Men’s boots have come a long way since hoedowns and hiking. From Chelseas to chukkas, there’s a whole wide world of options out there to play up your favorite outfit.
The Chelsea Boot
Characterized by ankle-high height, a close fit and, most notably, no laces… the Chelsea boot employs an elastic panel known as goring, which allows the shoe to stretch when taking it on or off. The shoe first came about during the Victorian era as a riding boot praised for its convenience and later re-emerged with the Beatles in the 60’s.
How to wear them: More refined varieties with dress shoe soles are making a comeback which can be perfectly paired with a slim fit suit. We think its proof positive that suits and boots can live in perfect harmony. We recommend pairing a slim fit navy suit with brown Chelsea boots, like the one pictured here:The Chelsea Zip from
The Chukka Boot
The chukka is also known for hovering in the ankle area. This boot comes with two to three eyelets of lacing and is often outfitted in suede. In the 1940s, chukkas popped up as part of a trend toward casual dressing, and by 1950, the British brand Clarks had invented its iconic desert boots, solidifying the style’s spot in shoe history.
How to wear them: It only takes a solid Oxford shirt and straight-leg jeans with a single cuff that gently covers the Chukka boot(like the one pictured below) to do these shoes justice.

The Chukka from
The Hiking Boot
Hiking boots vary widely in appearance, but generally has a relatively rigid structure that provides support for the ankle without restricting movement. The first hiking boots were likely birthed in the 1870s during the emergence of mountain climbing as a sport in Europe. The shoe has now evolved into the all-purpose outdoor recreation hiking boot we recognize today.
How to wear them: Fortunately, there are now more refined kinds that retain the function and feel of the original without the need for a fleece and a flashlight. Our take is best worn with rolled corduroys (a single cuff will do) and a shawl collar cardigan or fitted Fair Isle sweater.The Lugz Bowery at
The Motorcycle Boot
The height ranges from above the ankle to below the knee, but all motorcycle boots boast a low heel in order to aid in putting the pedal to the metal so to say as well as heavy-duty leather for protection against an unplanned meeting with the pavement. Biking boots are speculated to have surfaced during the Depression era when the Chippewa Shoe Company developed a boot based on those used for equestrian sports in England.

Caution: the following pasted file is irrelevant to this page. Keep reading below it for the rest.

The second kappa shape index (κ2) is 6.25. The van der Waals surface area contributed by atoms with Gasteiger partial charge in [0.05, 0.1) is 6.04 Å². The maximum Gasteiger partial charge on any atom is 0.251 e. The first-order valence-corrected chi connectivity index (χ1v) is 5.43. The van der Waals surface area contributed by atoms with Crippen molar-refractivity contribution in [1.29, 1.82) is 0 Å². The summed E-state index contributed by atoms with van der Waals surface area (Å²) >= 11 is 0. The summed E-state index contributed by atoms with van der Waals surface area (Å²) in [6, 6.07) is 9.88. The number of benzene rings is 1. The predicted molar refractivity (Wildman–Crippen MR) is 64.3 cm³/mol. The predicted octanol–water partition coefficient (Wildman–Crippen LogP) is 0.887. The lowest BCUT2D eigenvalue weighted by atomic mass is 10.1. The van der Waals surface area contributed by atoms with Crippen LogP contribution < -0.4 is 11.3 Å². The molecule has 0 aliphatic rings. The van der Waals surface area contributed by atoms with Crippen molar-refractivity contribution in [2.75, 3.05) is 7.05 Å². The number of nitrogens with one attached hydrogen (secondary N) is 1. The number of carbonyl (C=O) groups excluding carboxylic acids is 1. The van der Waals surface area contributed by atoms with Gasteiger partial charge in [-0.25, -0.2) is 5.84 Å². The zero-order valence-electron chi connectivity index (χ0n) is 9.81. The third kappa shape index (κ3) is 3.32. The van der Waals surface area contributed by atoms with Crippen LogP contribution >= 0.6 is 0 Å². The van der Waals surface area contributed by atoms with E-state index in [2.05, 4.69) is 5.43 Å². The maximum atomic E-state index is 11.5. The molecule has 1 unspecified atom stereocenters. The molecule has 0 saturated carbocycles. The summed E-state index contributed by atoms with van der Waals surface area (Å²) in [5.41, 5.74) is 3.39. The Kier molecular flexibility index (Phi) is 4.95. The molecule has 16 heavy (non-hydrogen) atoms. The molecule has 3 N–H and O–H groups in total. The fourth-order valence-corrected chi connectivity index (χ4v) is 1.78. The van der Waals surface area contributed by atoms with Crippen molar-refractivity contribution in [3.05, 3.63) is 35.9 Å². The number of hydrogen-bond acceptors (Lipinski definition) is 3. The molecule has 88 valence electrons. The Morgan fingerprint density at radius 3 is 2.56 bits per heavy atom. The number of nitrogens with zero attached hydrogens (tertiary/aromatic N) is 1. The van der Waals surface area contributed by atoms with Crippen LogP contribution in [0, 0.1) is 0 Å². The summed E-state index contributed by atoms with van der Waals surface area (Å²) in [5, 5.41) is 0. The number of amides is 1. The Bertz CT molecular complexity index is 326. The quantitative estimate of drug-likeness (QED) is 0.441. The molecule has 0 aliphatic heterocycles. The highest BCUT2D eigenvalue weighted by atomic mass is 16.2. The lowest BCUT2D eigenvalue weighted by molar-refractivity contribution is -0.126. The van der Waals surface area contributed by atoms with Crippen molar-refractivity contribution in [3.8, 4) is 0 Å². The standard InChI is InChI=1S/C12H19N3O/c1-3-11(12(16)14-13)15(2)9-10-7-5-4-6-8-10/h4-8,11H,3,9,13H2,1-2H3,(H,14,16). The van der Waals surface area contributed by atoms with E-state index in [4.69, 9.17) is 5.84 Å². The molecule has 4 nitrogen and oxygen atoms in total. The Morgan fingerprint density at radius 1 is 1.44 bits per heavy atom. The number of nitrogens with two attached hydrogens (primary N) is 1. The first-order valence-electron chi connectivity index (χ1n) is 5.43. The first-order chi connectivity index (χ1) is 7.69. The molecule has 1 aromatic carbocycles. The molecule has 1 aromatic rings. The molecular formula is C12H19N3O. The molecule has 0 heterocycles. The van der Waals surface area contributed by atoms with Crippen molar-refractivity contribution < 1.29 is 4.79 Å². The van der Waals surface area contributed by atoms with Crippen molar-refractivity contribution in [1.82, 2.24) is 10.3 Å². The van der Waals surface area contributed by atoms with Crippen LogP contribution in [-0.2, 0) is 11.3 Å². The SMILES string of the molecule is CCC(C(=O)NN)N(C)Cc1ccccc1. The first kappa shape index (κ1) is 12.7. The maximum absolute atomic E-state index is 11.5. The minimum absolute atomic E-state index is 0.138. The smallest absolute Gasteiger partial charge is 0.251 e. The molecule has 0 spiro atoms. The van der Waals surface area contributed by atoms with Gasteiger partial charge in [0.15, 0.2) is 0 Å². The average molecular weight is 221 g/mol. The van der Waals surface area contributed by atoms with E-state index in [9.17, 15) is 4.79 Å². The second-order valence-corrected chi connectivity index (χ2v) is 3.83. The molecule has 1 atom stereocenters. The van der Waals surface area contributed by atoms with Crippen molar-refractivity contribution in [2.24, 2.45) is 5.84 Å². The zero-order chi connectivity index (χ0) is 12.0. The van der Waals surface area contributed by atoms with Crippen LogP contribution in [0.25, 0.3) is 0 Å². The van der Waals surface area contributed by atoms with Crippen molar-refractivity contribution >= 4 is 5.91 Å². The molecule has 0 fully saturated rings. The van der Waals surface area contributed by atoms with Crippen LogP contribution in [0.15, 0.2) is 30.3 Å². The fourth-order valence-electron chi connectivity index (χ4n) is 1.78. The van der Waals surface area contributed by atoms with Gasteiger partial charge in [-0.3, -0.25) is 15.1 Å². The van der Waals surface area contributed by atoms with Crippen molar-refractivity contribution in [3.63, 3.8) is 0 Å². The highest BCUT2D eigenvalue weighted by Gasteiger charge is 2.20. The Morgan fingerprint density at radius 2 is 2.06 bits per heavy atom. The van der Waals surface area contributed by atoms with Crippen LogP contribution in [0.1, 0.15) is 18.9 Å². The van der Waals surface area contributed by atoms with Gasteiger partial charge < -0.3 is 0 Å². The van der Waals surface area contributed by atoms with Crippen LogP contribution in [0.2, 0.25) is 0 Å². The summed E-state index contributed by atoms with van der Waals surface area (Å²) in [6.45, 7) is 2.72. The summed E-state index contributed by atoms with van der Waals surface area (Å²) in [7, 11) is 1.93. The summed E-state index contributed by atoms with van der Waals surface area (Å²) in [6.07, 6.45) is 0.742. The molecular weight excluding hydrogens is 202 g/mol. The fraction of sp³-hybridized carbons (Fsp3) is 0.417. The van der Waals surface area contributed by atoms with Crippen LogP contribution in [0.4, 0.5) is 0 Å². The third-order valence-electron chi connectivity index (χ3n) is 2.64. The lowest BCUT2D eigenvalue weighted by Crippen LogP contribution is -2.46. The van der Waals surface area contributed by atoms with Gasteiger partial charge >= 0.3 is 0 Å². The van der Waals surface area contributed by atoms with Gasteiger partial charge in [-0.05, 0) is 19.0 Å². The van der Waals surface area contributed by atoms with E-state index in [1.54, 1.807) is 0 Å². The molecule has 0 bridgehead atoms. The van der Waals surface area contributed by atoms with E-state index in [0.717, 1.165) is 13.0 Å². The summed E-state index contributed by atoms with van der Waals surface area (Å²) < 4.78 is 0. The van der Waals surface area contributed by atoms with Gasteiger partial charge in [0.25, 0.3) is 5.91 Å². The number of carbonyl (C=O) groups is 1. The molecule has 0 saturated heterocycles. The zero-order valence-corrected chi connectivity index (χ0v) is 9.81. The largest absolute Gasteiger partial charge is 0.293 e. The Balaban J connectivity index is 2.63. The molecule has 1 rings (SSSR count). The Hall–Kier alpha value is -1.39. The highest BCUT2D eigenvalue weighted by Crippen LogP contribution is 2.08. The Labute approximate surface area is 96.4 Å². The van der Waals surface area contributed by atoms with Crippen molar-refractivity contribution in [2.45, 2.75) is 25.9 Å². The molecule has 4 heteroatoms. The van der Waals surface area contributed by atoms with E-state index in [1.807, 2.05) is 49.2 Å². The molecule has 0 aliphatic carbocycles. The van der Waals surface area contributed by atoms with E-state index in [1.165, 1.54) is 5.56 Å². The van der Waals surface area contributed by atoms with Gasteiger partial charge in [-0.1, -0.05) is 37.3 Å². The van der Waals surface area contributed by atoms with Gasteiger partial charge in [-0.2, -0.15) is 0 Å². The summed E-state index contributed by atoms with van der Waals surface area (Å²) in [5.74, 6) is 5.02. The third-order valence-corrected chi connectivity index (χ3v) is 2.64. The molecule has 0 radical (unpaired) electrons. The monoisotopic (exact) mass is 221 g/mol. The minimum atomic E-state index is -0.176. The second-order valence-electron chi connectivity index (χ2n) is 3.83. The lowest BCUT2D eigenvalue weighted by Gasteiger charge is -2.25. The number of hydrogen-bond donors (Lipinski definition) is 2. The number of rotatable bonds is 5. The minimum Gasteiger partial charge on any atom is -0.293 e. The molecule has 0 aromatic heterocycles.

How to wear them: These days, you can flaunt a pair without it coming off like a costume. Toss them on in your downtime with a pair of black jeans, a relaxed-fit pocket tee and, of course, a leather jacket. The Fort at
The Military Boot
Military boots were designed with one goal in mind: to shield you from an unfriendly environment. As a result, combat boots run the gamut from ankle-high to under-the-knee, and are typically made from technical materials. The first boots for battle were worn by the Assyrian army as early as 1000 BC but fast forward a few thousand years, and you’ll find them on the feet of everyone.
How to wear them: Donning dark denim (complete with a couple of cuffs or tucked directly into the boot), a vintage tee and a tailored peacoat with these boots will give your military look some edge.The  Country at
The Winter Boot
Cold weather boots range with styles from military-issue Kevlar lace-ups to suede and shearling-lined slip-ons. They all fit the foot snugly to help retain heat. The first waterproof winter boots made of deer skin and tree bark with bearskin soles are at least 53 centuries old but thankfully the material and structure has changed over the years.
How to wear them: The combination of materials/styles of the winter boot allows you to comfortably keep them on throughout the day with jeans, a thermal Henley and fitted puffer coat.The Ratchet found at


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